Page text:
"Grand Theft Auto" boosts Take-Two profit

SAN FRANCISCO (Reuters) - Take-Two Interactive Software Inc raised its profit forecasts and posted higher-than-expected quarterly earnings on Thursday, citing the success of its criminal action video game “Grand Theft Auto 4.”

“They are executing phenomenally well on ‘Grand Theft Auto’,” said Wedbush Morgan analyst Michael Pachter. “Their upside was from selling more units of ‘Grand Theft Auto’ than most of us were expecting.”

The company, which has rebuffed a $2 billion buyout offer from Electronic Arts Inc, is also having “formal discussions” with other parties about strategic alternatives, Chief Executive Ben Feder said.

“The board remains committed to exploring strategic alternatives and we’re actively engaged in that process now. We have had and are having formal discussions with a number of interested parties,” Feder told Reuters in an interview.

Take-Two said it had not entered “negotiations”, the point at which it would have to disclose such activity to securities regulators. But the language on Thursday went beyond previous statements that it had received “indications of interest” from other parties.

Take-Two management has said EA’s offer of $25.74 per share doesn’t fairly value the company and the performance of “Grand Theft Auto 4,” which was launched on April 29 to critical acclaim and earned $500 million in sales in its first week.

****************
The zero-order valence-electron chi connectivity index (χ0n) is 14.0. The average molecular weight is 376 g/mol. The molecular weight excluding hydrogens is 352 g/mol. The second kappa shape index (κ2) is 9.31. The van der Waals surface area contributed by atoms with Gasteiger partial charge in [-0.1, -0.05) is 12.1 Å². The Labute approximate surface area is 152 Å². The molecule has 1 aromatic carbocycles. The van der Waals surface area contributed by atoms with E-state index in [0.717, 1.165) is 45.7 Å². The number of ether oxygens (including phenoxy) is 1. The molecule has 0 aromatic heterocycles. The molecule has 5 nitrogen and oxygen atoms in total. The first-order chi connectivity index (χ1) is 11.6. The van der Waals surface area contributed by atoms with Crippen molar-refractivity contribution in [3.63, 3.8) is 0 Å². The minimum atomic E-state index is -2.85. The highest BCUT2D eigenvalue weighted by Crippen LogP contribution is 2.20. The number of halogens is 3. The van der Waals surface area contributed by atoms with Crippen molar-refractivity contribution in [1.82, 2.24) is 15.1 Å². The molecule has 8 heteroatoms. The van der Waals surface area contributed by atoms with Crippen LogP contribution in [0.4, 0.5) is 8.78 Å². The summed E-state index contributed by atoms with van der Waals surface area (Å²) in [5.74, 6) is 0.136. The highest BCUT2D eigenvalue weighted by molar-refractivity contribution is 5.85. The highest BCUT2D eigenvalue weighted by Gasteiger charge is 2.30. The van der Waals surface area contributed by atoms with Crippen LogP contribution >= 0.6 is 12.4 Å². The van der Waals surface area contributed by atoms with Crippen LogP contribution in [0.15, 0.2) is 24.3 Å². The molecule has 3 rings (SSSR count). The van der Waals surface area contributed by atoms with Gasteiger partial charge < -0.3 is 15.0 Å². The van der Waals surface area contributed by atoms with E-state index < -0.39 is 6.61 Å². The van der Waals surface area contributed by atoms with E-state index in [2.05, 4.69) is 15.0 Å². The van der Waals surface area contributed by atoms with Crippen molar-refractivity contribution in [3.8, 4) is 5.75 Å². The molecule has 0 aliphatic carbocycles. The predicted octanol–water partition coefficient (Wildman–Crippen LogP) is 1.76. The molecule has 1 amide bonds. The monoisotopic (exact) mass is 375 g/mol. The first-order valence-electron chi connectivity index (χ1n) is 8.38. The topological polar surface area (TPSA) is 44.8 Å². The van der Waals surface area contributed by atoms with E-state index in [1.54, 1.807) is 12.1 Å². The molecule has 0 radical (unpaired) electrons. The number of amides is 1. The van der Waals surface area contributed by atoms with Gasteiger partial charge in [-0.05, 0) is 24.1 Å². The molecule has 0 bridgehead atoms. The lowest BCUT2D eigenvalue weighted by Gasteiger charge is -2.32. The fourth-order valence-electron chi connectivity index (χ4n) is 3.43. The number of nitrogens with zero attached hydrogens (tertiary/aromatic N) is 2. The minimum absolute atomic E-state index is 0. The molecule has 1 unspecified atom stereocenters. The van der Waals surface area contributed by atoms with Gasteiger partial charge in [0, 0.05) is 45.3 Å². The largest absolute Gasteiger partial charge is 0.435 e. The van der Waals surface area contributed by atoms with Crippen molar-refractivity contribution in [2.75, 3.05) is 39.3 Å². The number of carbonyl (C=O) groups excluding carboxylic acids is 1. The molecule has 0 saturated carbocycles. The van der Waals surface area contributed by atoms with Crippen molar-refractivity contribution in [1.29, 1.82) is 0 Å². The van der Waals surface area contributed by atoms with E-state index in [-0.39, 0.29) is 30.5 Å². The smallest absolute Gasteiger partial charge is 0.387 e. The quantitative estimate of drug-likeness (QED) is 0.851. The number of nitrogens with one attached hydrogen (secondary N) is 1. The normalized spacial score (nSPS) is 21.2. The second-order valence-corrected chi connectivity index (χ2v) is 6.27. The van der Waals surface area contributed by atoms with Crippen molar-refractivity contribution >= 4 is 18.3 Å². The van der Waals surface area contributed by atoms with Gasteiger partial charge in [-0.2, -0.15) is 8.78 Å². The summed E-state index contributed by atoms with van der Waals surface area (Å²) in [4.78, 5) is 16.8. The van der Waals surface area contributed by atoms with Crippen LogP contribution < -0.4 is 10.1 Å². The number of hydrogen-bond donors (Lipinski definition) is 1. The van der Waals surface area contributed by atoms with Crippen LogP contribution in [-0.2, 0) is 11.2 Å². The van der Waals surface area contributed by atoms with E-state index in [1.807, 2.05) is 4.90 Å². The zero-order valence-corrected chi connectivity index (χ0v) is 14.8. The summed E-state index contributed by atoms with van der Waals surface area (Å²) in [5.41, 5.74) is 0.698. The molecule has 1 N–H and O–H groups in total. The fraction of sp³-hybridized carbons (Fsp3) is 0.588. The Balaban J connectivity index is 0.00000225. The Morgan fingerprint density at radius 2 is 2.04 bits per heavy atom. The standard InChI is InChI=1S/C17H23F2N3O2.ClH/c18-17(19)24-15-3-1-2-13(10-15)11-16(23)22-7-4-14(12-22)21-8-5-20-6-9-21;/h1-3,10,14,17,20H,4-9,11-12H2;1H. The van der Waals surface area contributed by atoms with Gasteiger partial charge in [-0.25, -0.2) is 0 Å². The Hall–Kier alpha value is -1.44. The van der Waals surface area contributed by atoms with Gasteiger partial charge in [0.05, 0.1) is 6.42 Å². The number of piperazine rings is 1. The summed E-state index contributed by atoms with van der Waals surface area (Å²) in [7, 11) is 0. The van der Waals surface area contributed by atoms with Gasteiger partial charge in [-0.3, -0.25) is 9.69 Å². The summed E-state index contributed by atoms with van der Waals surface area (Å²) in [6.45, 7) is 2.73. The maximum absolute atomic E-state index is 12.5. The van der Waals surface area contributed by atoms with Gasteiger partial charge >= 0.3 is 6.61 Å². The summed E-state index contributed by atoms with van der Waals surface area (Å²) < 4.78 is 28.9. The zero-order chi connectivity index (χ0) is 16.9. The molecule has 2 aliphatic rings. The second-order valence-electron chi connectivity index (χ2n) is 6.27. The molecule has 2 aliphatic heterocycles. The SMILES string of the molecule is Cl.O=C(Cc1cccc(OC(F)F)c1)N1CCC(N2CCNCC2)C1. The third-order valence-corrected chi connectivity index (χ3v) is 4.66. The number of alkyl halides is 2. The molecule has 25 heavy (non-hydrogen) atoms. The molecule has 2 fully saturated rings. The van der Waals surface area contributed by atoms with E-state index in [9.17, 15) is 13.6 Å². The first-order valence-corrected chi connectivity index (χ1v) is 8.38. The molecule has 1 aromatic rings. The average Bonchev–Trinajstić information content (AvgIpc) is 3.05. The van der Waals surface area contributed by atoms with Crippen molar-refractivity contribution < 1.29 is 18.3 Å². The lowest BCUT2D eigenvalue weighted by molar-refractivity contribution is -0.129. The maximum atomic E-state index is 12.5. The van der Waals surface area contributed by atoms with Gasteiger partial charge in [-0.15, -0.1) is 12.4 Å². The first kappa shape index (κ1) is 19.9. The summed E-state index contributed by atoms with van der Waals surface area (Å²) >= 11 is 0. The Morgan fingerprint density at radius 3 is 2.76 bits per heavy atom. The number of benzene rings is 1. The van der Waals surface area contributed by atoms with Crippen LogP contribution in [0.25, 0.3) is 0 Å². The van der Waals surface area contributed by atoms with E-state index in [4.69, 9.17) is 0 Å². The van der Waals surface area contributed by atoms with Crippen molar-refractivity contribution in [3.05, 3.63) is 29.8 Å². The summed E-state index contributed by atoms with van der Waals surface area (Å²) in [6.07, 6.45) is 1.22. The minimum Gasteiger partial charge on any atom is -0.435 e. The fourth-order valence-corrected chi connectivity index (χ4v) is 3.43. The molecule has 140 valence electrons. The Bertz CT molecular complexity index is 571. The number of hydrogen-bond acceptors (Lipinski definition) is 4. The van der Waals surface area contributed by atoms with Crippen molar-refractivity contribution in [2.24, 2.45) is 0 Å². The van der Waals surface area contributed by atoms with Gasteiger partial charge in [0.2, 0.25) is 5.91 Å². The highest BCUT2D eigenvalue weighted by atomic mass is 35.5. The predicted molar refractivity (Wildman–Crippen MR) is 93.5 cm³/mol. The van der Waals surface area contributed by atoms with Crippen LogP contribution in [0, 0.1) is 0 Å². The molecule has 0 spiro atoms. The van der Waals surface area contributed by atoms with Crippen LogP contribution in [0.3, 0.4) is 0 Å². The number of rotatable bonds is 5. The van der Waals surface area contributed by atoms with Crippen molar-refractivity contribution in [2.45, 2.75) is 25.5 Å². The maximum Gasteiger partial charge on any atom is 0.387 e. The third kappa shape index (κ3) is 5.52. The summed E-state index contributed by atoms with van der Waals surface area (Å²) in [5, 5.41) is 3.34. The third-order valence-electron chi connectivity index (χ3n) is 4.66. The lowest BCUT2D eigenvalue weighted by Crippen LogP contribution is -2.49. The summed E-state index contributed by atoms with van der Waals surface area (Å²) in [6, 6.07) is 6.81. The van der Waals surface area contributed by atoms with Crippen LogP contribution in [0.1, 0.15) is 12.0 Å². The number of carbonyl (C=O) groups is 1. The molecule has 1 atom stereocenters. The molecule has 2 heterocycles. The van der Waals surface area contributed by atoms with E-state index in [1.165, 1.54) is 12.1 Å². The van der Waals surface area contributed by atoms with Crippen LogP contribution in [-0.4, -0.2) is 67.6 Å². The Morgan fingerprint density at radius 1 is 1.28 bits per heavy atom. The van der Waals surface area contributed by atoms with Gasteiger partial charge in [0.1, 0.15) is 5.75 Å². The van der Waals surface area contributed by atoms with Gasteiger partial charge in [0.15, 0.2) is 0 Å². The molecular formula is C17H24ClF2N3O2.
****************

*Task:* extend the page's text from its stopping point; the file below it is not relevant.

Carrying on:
The criminal action game had sold 8.5 million copies to consumers and 11 million copies to retail outlets as of May 31, Feder said.

“That 11 million unit number surprised me. That’s big. It’s what people thought they would do for the whole year,” said Signal Hill analyst Todd Greenwald.

Based on the performance of “Grand Theft Auto 4”, Take-Two said it expects to earn 45 cents to 55 cents per share, excluding special items, on revenue of between $325 million and $375 million in its current, third fiscal quarter.

That compares to the average analyst forecast of 35 cents per share on revenue of $322 million, according to Reuters Estimates.

Take-Two shares fell 5 cents in extended trading after rising 1.24 percent to $27.65 in the regular Nasdaq session.

Analysts said that despite the rosy results, the stock was still capped by expectations among shareholders -- now thought to largely be arbitrage traders and not long-term investors -- that EA will raise its bid by a couple dollars per share.

“They are still handcuffed. This has got to be driving them crazy. They show a solid beat and raise their forecast, and the stock does nothing,” Greenwald said.

Feder said upcoming games such as “Midnight Club: Los Angeles”, “Civilization Revolution” and “Carnival Games Mini Golf” would help round out the product slate this year.

Take-Two also delayed the release of downloadable episodes for “Grand Theft Auto 4” by one quarter, to the first quarter of its fiscal 2009, saying it would help balance out its games portfolio for the year. The content will be sold exclusively for the version of the game for Microsoft Corp’s Xbox 360 console.

For the second quarter ended April 30, net profit was $98.2 million, or $1.29 cents per share, compared with a net loss of $51.3 million, or 71 cents per share, a year earlier.

Excluding special items such stock-based compensation, legal fees and reorganization costs, Take-Two’s profit was $1.52 per share, beating the average forecast of $1.12.

Revenue was $539.8 million, up 160 percent from a year earlier and beating the average expectation of $499 million.

Reporting by Scott Hillis; Editing by Andre Grenon and Carol Bishopric